Residential Exposure to Road and Railway Noise and Risk of Prostate Cancer: A Prospective Cohort Study.

Few modifiable risk factors for prostate cancer are known. Recently, disruption of the circadian system has been proposed to affect risk, as it entails an inhibited melatonin production, and melatonin has demonstrated beneficial effects on cancer inhibition.

This suggests a potential role of traffic noise in prostate cancer.

Road traffic and railway noise was calculated for all present and historical addresses from 1987-2010 for a cohort of 24,473 middle-aged, Danish men During follow-up, 1,457 prostate cancer cases were identified. We used Cox Proportional Hazards Models to calculate the association between noise exposure and incident prostate cancer. Incidence Rate Ratios (IRR) were calculated as crude and adjusted for smoking status, education, socioeconomic position, BMI, waist circumference, physical activity, calendar year, and traffic noise from other sources than the one investigated.

There was no association between residential road traffic noise and risk of prostate cancer for any of the three exposure windows: 1, 5 or 10-year mean noise exposure before prostate cancer diagnosis. This result persisted when stratifying cases by aggressiveness. For railway noise, there was no association with overall prostate cancer. There was no statistically significant effect modification by age, education, smoking status, waist circumference or railway noise, on the association between road traffic noise and prostate cancer, although there seemed to be a suggestion of an association among never smokers (IRR: 1 16; 95% CI: 1 00-1 36).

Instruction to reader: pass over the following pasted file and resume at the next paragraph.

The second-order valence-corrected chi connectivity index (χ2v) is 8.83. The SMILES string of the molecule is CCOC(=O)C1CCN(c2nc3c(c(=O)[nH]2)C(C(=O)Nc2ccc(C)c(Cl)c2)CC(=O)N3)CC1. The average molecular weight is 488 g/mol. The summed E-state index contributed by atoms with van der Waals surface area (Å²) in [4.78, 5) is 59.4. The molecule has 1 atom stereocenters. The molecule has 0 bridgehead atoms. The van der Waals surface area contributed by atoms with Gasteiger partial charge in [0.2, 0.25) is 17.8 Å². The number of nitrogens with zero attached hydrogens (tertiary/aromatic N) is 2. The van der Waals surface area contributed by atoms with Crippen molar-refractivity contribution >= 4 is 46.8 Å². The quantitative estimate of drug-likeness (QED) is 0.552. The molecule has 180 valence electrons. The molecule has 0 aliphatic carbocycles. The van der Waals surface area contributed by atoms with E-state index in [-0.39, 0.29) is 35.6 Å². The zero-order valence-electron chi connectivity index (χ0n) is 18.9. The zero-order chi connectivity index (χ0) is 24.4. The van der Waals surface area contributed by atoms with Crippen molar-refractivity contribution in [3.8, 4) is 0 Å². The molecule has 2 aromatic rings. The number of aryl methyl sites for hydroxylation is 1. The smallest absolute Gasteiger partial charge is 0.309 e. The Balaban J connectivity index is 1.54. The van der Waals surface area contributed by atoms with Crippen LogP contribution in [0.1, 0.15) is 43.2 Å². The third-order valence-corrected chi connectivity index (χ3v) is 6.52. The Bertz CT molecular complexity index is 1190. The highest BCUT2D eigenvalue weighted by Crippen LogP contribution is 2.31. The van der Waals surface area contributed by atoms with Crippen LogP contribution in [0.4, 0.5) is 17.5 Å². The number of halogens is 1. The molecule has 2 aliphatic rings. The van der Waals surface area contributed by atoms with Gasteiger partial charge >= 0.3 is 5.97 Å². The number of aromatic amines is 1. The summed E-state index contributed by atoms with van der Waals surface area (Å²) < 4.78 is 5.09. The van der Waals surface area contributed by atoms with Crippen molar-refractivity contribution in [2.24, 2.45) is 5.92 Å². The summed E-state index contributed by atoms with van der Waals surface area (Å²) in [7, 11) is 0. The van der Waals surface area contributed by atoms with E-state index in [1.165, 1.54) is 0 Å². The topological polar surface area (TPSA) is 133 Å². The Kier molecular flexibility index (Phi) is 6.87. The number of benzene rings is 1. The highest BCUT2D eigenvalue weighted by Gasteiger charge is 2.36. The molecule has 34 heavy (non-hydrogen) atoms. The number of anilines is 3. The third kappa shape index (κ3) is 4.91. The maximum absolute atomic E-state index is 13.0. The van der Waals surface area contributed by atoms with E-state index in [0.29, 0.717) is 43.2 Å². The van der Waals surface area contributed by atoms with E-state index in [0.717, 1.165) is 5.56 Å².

The present study does not support an overall association between either railway or road traffic noise and overall prostate cancer.

PloS one 2015 Aug 25*** epublish ***

Nina Roswall, Kirsten T Eriksen, Dorrit Hjortebjerg, Steen S Jensen, Kim Overvad, Anne Tjønneland, Ole Raaschou-Nielsen, Mette Sørensen

Danish Cancer Society Research Center, Copenhagen, Denmark , Danish Cancer Society Research Center, Copenhagen, Denmark , Danish Cancer Society Research Center, Copenhagen, Denmark , Department of Environmental Science, Aarhus University, Roskilde, Denmark , Section for Epidemiology, Department of Public Health, Aarhus University, Aarhus, Denmark , Danish Cancer Society Research Center, Copenhagen, Denmark , Danish Cancer Society Research Center, Copenhagen, Denmark; Department of Environmental Science, Aarhus University, Roskilde, Denmark , Danish Cancer Society Research Center, Copenhagen, Denmark

PubMed

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